Tuesday, March 9, 2010

40 day Journey with Martin Luther (Augsburg Books) Day 12: Won't you be my neighbor? The 7th Commandment and Merciful Leadership

Nowhere do I remember reading in this book that I was supposed to spend forty consecutive days with Martin Luther. Did Jesus spend 40 consecutive days in the wilderness? Did it rain for 40 consecutive days and nights for Noah and the Zoo on the Ark? Maybe the consecutive is implied in the original biblical languages--but I am going to keep working on this book, even though my Lenten discipline has been discombobulated.

"...we are commanded to promote and further our neighbors' interests, and when they suffer any want, we are to help, share, and lend to both friends and foes." --Martin Luther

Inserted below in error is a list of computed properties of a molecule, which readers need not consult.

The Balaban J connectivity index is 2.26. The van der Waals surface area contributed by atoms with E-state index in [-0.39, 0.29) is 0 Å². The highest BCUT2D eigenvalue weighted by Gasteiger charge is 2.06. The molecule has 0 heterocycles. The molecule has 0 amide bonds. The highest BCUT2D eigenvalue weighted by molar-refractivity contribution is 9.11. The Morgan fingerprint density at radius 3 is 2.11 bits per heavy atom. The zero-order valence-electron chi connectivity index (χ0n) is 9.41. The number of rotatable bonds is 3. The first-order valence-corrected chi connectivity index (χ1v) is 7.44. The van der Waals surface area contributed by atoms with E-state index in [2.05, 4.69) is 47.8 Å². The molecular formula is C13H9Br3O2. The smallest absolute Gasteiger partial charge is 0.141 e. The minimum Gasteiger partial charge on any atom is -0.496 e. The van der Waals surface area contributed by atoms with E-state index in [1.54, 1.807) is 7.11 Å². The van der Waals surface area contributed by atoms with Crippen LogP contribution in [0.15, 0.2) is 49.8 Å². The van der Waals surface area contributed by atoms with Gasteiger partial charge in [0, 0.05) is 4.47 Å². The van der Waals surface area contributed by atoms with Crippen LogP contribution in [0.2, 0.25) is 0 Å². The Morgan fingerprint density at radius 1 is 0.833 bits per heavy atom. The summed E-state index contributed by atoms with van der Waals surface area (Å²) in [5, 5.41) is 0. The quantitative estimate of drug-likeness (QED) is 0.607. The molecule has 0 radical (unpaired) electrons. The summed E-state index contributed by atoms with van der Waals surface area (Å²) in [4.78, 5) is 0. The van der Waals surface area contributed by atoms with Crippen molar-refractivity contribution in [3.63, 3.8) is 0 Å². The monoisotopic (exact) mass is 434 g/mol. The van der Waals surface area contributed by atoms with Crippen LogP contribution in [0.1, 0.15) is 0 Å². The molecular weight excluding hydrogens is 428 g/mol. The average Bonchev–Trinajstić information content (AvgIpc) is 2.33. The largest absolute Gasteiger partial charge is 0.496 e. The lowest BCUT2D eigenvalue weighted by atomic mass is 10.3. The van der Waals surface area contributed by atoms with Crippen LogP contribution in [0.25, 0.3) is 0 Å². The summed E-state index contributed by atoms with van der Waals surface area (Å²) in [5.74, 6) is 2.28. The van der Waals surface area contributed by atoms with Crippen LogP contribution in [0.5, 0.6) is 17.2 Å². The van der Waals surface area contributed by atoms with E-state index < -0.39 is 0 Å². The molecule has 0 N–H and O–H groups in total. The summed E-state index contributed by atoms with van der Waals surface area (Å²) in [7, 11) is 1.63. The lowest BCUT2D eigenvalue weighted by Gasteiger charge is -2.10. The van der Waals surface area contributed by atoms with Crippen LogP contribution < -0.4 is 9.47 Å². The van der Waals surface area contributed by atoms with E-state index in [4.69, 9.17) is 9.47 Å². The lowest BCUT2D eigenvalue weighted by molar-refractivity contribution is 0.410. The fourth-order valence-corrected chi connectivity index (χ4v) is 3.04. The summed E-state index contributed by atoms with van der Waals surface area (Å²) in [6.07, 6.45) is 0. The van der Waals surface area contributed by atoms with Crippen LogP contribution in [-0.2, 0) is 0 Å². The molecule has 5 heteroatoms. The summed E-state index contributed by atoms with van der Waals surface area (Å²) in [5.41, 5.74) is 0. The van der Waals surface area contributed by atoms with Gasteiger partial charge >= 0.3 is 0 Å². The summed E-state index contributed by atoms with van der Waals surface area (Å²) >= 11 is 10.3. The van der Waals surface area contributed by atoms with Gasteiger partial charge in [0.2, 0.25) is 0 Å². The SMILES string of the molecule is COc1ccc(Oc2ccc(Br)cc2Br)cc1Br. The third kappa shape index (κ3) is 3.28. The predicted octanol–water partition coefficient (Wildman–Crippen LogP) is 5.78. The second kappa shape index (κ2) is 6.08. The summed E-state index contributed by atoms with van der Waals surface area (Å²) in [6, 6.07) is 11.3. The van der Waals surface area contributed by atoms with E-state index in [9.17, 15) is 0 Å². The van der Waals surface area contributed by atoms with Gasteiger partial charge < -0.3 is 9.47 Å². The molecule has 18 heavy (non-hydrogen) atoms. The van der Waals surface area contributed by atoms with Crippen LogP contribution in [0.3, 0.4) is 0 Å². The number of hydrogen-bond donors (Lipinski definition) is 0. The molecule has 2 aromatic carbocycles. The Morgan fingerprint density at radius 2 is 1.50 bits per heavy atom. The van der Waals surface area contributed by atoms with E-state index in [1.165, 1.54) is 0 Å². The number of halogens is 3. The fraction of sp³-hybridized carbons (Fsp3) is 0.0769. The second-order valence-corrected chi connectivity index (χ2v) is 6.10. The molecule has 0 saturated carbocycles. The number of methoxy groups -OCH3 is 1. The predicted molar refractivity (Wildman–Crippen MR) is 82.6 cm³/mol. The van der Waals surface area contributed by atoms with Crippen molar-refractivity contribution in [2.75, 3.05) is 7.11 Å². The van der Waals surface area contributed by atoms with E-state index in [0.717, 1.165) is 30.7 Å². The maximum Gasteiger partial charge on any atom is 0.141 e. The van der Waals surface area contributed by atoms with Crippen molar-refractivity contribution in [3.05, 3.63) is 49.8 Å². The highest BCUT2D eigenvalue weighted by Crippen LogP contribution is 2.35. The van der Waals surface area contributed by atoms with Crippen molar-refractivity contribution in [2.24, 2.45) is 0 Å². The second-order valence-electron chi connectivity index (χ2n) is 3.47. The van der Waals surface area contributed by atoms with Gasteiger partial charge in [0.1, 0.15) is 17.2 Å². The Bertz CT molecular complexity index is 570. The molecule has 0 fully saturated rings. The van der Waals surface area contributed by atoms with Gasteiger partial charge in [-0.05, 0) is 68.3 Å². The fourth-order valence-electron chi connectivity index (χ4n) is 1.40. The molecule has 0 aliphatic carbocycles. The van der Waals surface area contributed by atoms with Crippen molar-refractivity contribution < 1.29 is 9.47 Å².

I deeply appreciate how Martin Luther uses the word neighbor. Though some words can be put away because their lack of usage, loss in meaning, or that a word's meaning is altered, some words are worth exploring. Neighbor is one of those words. In some ways, neighbor is a value-neutral term, because in his writing on the Seventh Commandment, Christians are called to look out for the welfare of both friend and foe, not merely not take their stuff. Though Luther's application of this commandment has far reaching economic implications, I find this point particularly interesting for Lutheran Christians, considering that some Lutherans want to do as much damage as possible to the welfare of other Lutherans. I admire the work of my colleagues who have taken on reconciliation work in their fractured congregations over issues related to homosexuality and clergy. I have seen good leaders who are not merely trying to make peace in their congregations by saying "can't we just get along?" Or ignoring the situation. I am not that patient. I know that looking out for our neighbor's welfare means keeping in contact and listening to the neighbor--looking out for their interests. I believe this kind of action is modeling "further" our neighbor's interest. Another important component of examining this commandment is reflecting on Jesus' definition of "neighbor" in the parable of the Good Samaritan: a good neighbor shows mercy, regardless of being friend or foe. I immediately thought of a colleague (whom I do not know personally) Pastor Eric Lemonholm in Minnesota. I find some merciful and courageous leadership in that congregation. I'm sure the leadership or the congregation is not perfect, but it is merciful.

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